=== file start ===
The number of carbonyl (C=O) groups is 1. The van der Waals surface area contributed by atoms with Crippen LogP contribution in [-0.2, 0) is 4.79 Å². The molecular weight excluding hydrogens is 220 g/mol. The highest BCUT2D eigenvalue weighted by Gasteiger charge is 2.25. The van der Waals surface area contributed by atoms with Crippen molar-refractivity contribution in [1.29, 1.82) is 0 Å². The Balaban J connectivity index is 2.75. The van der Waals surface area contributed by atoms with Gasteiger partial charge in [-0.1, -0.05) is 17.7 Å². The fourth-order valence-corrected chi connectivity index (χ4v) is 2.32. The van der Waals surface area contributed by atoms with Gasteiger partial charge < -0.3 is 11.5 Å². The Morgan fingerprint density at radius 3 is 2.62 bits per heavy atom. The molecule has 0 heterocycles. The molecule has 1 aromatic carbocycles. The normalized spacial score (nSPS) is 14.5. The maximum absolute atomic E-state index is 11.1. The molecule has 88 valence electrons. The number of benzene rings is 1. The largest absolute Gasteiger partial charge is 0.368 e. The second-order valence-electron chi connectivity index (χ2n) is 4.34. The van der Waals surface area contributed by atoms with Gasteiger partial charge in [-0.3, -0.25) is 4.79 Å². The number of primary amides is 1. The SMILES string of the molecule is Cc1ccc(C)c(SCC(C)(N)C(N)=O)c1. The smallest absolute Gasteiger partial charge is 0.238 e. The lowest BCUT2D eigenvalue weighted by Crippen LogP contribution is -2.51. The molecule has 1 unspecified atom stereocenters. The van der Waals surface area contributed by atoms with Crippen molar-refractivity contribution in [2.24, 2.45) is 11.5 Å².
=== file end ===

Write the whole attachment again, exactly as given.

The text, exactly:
The number of carbonyl (C=O) groups is 1. The van der Waals surface area contributed by atoms with Crippen LogP contribution in [-0.2, 0) is 4.79 Å². The molecular weight excluding hydrogens is 220 g/mol. The highest BCUT2D eigenvalue weighted by Gasteiger charge is 2.25. The van der Waals surface area contributed by atoms with Crippen molar-refractivity contribution in [1.29, 1.82) is 0 Å². The Balaban J connectivity index is 2.75. The van der Waals surface area contributed by atoms with Gasteiger partial charge in [-0.1, -0.05) is 17.7 Å². The fourth-order valence-corrected chi connectivity index (χ4v) is 2.32. The van der Waals surface area contributed by atoms with Gasteiger partial charge < -0.3 is 11.5 Å². The Morgan fingerprint density at radius 3 is 2.62 bits per heavy atom. The molecule has 0 heterocycles. The molecule has 1 aromatic carbocycles. The normalized spacial score (nSPS) is 14.5. The maximum absolute atomic E-state index is 11.1. The molecule has 88 valence electrons. The number of benzene rings is 1. The largest absolute Gasteiger partial charge is 0.368 e. The second-order valence-electron chi connectivity index (χ2n) is 4.34. The van der Waals surface area contributed by atoms with Gasteiger partial charge in [-0.3, -0.25) is 4.79 Å². The number of primary amides is 1. The SMILES string of the molecule is Cc1ccc(C)c(SCC(C)(N)C(N)=O)c1. The smallest absolute Gasteiger partial charge is 0.238 e. The lowest BCUT2D eigenvalue weighted by Crippen LogP contribution is -2.51. The molecule has 1 unspecified atom stereocenters. The van der Waals surface area contributed by atoms with Crippen molar-refractivity contribution in [2.24, 2.45) is 11.5 Å².